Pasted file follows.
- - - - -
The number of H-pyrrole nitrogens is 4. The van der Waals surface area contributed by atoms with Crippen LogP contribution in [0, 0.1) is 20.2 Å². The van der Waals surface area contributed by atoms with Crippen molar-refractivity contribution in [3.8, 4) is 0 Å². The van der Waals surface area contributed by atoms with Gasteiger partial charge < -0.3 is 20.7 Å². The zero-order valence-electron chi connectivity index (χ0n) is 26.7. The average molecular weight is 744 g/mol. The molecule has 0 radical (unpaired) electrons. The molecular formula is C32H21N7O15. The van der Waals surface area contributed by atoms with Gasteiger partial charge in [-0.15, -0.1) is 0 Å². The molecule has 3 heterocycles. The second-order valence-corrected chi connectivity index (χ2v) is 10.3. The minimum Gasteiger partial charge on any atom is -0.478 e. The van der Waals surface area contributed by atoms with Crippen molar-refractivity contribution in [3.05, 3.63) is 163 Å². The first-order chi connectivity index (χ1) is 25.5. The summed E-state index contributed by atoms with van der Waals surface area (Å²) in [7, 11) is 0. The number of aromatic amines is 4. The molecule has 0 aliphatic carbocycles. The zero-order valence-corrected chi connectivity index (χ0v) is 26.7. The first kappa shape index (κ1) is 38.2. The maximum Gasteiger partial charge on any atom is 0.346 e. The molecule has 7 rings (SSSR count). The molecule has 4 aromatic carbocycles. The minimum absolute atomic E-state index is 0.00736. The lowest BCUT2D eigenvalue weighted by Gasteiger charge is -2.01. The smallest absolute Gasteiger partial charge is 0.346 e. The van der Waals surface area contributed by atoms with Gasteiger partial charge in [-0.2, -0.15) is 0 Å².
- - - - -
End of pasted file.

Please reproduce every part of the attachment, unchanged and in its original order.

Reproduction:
The number of H-pyrrole nitrogens is 4. The van der Waals surface area contributed by atoms with Crippen LogP contribution in [0, 0.1) is 20.2 Å². The van der Waals surface area contributed by atoms with Crippen molar-refractivity contribution in [3.8, 4) is 0 Å². The van der Waals surface area contributed by atoms with Gasteiger partial charge < -0.3 is 20.7 Å². The zero-order valence-electron chi connectivity index (χ0n) is 26.7. The average molecular weight is 744 g/mol. The molecule has 0 radical (unpaired) electrons. The molecular formula is C32H21N7O15. The van der Waals surface area contributed by atoms with Gasteiger partial charge in [-0.15, -0.1) is 0 Å². The molecule has 3 heterocycles. The second-order valence-corrected chi connectivity index (χ2v) is 10.3. The minimum Gasteiger partial charge on any atom is -0.478 e. The van der Waals surface area contributed by atoms with Crippen molar-refractivity contribution in [3.05, 3.63) is 163 Å². The first-order chi connectivity index (χ1) is 25.5. The summed E-state index contributed by atoms with van der Waals surface area (Å²) in [7, 11) is 0. The number of aromatic amines is 4. The molecule has 0 aliphatic carbocycles. The zero-order valence-corrected chi connectivity index (χ0v) is 26.7. The first kappa shape index (κ1) is 38.2. The maximum Gasteiger partial charge on any atom is 0.346 e. The molecule has 7 rings (SSSR count). The molecule has 4 aromatic carbocycles. The minimum absolute atomic E-state index is 0.00736. The lowest BCUT2D eigenvalue weighted by Gasteiger charge is -2.01. The smallest absolute Gasteiger partial charge is 0.346 e. The van der Waals surface area contributed by atoms with Gasteiger partial charge in [-0.2, -0.15) is 0 Å².